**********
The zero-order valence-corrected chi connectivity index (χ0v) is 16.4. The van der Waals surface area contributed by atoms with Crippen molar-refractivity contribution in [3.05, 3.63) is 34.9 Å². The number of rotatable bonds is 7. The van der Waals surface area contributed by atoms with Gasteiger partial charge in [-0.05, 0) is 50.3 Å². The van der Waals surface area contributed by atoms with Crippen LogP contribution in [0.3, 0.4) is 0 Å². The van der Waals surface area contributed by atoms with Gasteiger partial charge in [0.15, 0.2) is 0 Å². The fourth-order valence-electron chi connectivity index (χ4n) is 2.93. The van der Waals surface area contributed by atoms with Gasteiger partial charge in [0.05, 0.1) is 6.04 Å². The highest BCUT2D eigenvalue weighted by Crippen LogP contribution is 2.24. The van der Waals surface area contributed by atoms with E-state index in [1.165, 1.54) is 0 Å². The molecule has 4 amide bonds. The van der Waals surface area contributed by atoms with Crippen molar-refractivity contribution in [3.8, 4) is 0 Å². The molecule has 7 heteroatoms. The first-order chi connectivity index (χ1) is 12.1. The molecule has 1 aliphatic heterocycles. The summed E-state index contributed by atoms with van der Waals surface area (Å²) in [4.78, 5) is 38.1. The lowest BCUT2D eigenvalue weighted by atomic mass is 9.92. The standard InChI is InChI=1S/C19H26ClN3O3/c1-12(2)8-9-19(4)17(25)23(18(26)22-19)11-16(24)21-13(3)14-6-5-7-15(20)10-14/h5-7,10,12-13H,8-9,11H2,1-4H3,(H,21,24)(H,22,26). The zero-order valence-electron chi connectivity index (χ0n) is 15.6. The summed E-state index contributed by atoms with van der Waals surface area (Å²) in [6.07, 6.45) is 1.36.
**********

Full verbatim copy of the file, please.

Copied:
The zero-order valence-corrected chi connectivity index (χ0v) is 16.4. The van der Waals surface area contributed by atoms with Crippen molar-refractivity contribution in [3.05, 3.63) is 34.9 Å². The number of rotatable bonds is 7. The van der Waals surface area contributed by atoms with Gasteiger partial charge in [-0.05, 0) is 50.3 Å². The van der Waals surface area contributed by atoms with Crippen LogP contribution in [0.3, 0.4) is 0 Å². The van der Waals surface area contributed by atoms with Gasteiger partial charge in [0.15, 0.2) is 0 Å². The fourth-order valence-electron chi connectivity index (χ4n) is 2.93. The van der Waals surface area contributed by atoms with Gasteiger partial charge in [0.05, 0.1) is 6.04 Å². The highest BCUT2D eigenvalue weighted by Crippen LogP contribution is 2.24. The van der Waals surface area contributed by atoms with E-state index in [1.165, 1.54) is 0 Å². The molecule has 4 amide bonds. The van der Waals surface area contributed by atoms with Crippen molar-refractivity contribution in [3.8, 4) is 0 Å². The molecule has 7 heteroatoms. The first-order chi connectivity index (χ1) is 12.1. The molecule has 1 aliphatic heterocycles. The summed E-state index contributed by atoms with van der Waals surface area (Å²) in [4.78, 5) is 38.1. The lowest BCUT2D eigenvalue weighted by atomic mass is 9.92. The standard InChI is InChI=1S/C19H26ClN3O3/c1-12(2)8-9-19(4)17(25)23(18(26)22-19)11-16(24)21-13(3)14-6-5-7-15(20)10-14/h5-7,10,12-13H,8-9,11H2,1-4H3,(H,21,24)(H,22,26). The zero-order valence-electron chi connectivity index (χ0n) is 15.6. The summed E-state index contributed by atoms with van der Waals surface area (Å²) in [6.07, 6.45) is 1.36.